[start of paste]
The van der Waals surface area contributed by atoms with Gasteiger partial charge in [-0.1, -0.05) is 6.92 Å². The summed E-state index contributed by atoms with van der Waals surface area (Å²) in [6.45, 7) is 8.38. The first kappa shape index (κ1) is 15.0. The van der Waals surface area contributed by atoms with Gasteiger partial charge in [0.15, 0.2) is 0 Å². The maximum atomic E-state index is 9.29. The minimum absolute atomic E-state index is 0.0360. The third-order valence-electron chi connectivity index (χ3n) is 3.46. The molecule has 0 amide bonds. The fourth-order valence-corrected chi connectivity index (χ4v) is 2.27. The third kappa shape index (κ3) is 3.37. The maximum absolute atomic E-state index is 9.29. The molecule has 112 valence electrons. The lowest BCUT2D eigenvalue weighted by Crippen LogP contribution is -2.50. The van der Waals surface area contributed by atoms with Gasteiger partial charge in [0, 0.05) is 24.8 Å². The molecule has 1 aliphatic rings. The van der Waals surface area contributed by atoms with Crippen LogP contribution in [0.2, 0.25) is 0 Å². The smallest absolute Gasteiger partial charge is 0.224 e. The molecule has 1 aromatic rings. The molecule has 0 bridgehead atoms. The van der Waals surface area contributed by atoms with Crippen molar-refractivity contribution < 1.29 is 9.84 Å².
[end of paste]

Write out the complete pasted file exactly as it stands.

The van der Waals surface area contributed by atoms with Gasteiger partial charge in [-0.1, -0.05) is 6.92 Å². The summed E-state index contributed by atoms with van der Waals surface area (Å²) in [6.45, 7) is 8.38. The first kappa shape index (κ1) is 15.0. The van der Waals surface area contributed by atoms with Gasteiger partial charge in [0.15, 0.2) is 0 Å². The maximum atomic E-state index is 9.29. The minimum absolute atomic E-state index is 0.0360. The third-order valence-electron chi connectivity index (χ3n) is 3.46. The molecule has 0 amide bonds. The fourth-order valence-corrected chi connectivity index (χ4v) is 2.27. The third kappa shape index (κ3) is 3.37. The maximum absolute atomic E-state index is 9.29. The molecule has 112 valence electrons. The lowest BCUT2D eigenvalue weighted by Crippen LogP contribution is -2.50. The van der Waals surface area contributed by atoms with Gasteiger partial charge in [0, 0.05) is 24.8 Å². The molecule has 1 aliphatic rings. The van der Waals surface area contributed by atoms with Crippen LogP contribution in [0.2, 0.25) is 0 Å². The smallest absolute Gasteiger partial charge is 0.224 e. The molecule has 1 aromatic rings. The molecule has 0 bridgehead atoms. The van der Waals surface area contributed by atoms with Crippen molar-refractivity contribution < 1.29 is 9.84 Å².